StackLab Creates an Experiential IRL Installation for Instagram-Famous Photographer, Elie
Photographer Elie Kimbembe (@elie) is part of a rising generation of creatives making names for themselves in Toronto’s arts scene. While Elie’s breathtaking urban architecture shots jump-started his loyal 221,000-strong Instagram following, he’s since reached international acclaim as a favorite of musicians (The Weeknd, Selena Gomez, and Drake, to name a few), the fashion set (Calvin Klein) and entertainment giants (Disney’s Lucasfilm and Marvel Studios). Oh, and he’s 25 years old.
A true digital native, Elie’s first photography exhibit, Solo, was a sold-out, two-day-only affair that took place on March 28 and 29 in Toronto. To perfect its execution, he enlisted local art and design studio Stacklab and the support of Up Cannabis.
“Stacklab collaborated closely with Elie on the design of the ‘Solo’ exhibition. The main gallery features a series of vaulted chambers, made up of a regular arrangement of diffusely lit fabric wells,” explains StackLab founder Jeffrey Forrest, who worked with Elie to plan the exhibit. “Harnessing Einstein’s theories on the curvature of space, each ‘well’ appears to have been stretched from the top-down, emitting a deluge of ultrasonic mist across the luminous floor plane. Contrasted against the gravity of the conic piers, Elie’s 16 photographs hang in the quiet, vaporous space between them.”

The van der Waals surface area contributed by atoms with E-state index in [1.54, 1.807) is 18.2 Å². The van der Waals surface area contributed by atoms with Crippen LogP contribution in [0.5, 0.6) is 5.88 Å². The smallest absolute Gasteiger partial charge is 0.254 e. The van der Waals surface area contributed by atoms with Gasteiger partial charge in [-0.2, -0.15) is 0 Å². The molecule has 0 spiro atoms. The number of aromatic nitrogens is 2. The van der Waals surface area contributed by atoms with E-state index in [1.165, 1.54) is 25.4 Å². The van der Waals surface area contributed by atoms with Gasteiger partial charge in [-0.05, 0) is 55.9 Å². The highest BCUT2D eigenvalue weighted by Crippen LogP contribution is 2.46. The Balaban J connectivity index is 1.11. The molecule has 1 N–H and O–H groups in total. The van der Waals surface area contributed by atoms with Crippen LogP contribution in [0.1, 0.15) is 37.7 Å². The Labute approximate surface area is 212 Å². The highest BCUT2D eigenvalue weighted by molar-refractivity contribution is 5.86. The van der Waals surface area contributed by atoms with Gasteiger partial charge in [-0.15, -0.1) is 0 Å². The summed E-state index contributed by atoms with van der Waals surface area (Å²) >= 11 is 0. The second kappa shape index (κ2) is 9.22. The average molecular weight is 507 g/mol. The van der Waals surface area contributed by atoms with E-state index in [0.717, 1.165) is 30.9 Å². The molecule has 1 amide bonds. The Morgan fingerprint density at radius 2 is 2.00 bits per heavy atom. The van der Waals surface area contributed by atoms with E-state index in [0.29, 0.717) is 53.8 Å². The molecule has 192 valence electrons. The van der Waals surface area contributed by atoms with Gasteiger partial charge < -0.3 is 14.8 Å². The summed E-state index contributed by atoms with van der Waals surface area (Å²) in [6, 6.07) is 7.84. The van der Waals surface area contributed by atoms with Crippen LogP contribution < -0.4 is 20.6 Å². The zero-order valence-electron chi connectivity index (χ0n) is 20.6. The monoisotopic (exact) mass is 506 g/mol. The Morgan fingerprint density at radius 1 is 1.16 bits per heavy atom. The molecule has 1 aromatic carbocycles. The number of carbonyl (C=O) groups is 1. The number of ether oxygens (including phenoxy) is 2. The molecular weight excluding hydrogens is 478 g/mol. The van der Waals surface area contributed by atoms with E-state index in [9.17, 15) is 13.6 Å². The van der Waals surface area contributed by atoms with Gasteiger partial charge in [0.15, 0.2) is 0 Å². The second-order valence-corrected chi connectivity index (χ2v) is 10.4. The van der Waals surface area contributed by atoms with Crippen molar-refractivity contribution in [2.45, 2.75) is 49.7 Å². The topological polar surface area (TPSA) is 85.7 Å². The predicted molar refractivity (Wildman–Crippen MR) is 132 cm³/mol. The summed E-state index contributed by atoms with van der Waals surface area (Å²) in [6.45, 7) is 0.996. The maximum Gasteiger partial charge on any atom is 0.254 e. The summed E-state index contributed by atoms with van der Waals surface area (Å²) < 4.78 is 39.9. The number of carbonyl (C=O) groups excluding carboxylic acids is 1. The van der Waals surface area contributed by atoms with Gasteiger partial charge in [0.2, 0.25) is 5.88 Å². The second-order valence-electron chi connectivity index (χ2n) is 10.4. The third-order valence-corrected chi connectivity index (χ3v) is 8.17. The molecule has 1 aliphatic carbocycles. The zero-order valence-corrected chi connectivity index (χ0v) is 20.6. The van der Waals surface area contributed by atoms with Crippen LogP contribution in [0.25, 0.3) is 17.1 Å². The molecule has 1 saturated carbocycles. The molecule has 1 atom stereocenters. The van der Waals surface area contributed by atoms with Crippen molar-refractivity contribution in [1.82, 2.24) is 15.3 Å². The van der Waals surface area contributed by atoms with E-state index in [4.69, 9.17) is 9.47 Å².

Forrest set out to create an experience of discovery, addressing Elie’s desire to awe the viewer with a sense of the unknown. The installation’s conic wells framed each photo while obstructing any outside of the viewer’s direct sight line. This served a dual purpose of compelling the viewer to circulate the exhibit and created little vignettes of intimacy between the viewer and the photo.
“I think it’s a bit of a spatial representation of the way the internet works. You never know what you’re going to get when you keep going, going, going down the rabbit hole of content. So Elie came to us and said he really wanted the space to be ethereal and to read as a series of moments you discover,” said Forrest. “When you do discover them, you have a very intimate relationship with those discoveries.”
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